If the UK government respects these two "red line" requirements, which it currently appears that they will, it seems pretty obvious that there is no way that they will continue to be voting members of the "Single Market". They will have access to the Single Market, for sure. Just as we and countries around the world also do. But voting membership? No chance.

Last edited by Spartacus713; 09-25-2016 at 01:00 PM..
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Old 09-26-2016, 08:13 AM
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So what's up over in the EU you are probably asking. Where to start....

With all the talk about immigration and Brexit, what seems to have been largely forgotten are the gargantuan financial and fiscal problems the Eurozone continues to struggle with.

As you may recall, in 2008 Greece was poised to be the first country to leave the EU as a result of its complete fiscal mismanagement and its inability to pay its bills. The EU, the IMF and the Germans all joined hands and bailed the Greeks out, despite a great deal of consternation, weeping, wailing, name-calling, finger-pointing, and gnashing of teeth.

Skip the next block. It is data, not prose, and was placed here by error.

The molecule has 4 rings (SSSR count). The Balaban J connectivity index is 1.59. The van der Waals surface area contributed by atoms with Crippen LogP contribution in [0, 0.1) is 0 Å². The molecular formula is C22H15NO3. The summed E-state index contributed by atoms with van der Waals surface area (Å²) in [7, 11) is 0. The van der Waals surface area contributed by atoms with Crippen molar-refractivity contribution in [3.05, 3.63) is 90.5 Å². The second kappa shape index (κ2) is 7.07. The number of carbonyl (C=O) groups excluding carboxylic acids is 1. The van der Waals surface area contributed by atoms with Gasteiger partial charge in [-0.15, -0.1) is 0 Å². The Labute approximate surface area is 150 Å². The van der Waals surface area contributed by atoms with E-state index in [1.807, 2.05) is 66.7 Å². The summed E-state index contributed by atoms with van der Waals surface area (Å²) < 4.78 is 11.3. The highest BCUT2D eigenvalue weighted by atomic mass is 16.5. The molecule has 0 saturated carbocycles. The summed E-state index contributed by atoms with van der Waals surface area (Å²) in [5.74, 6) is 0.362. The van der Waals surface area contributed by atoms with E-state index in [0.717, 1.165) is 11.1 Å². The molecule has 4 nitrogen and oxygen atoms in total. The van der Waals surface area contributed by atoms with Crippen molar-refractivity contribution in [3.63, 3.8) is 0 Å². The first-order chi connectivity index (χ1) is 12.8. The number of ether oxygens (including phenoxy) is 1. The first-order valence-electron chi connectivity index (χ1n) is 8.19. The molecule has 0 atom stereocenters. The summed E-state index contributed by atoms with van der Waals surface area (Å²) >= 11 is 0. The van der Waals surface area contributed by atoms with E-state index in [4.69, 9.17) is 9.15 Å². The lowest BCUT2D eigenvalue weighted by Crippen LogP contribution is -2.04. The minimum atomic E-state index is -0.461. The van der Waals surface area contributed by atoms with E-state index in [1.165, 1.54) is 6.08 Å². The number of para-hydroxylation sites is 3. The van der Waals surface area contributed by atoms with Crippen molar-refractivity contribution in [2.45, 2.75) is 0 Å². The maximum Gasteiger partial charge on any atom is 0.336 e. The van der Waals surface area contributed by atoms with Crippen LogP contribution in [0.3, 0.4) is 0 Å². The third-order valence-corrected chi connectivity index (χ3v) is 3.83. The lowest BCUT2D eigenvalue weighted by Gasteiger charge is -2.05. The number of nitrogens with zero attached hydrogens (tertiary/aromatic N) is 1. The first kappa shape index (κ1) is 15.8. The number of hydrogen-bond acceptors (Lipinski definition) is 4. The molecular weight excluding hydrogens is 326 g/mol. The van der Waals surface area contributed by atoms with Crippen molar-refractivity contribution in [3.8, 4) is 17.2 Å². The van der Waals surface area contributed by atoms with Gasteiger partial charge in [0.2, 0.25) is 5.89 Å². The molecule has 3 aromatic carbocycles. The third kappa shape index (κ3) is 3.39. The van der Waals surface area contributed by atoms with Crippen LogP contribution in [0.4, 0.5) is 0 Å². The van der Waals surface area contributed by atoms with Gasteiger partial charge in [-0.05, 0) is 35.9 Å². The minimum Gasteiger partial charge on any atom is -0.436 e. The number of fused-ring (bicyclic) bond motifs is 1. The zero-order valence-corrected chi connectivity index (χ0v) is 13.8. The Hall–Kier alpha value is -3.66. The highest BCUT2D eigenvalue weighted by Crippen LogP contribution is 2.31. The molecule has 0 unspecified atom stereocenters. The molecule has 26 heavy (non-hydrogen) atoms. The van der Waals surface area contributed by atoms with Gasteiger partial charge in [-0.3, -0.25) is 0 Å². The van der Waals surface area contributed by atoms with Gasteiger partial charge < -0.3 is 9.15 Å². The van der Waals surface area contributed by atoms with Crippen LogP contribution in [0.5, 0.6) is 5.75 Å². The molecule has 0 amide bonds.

Since then there have been two more Greek bailouts, as the terms of the previous two proved to be too onerous. So surely this is all worked out now and the Greeks are back on track to be responsible and dependable financial partners to the EU and the world now. Right? Actually no.

In fact, none of the problems from the 2008 meltdown in Europe have been effectively addressed at all, much less fixed. The other countries that were positioned close behind Greece to receive bailouts are still there in that same position. In fact, five EU countries have received bailout assistance from the EU, including Ireland, Portugal, Spain, Cyprus and of course Greece. Also, Italy is having real difficulties and the level of rhetoric from that country has risen to disturbing levels.

Anyway, we can discuss these other countries and the collective economic problems of the EU further some other time. Let's just stick with Greece for today.

As part of the third Greek bailout, there were 15 pretty difficult reforms that Greece committed to in order to get the money. They were all supposed to be completed well before now. Only two of the 15 have been completed, and the Greek's leftist government appears to be unwilling to complete the rest. The next €2.8 Billion of funding is being withheld, which the Greeks are apparently desperate to receive.

Greece faces standoff over bailout funds after Athens fails to impose reforms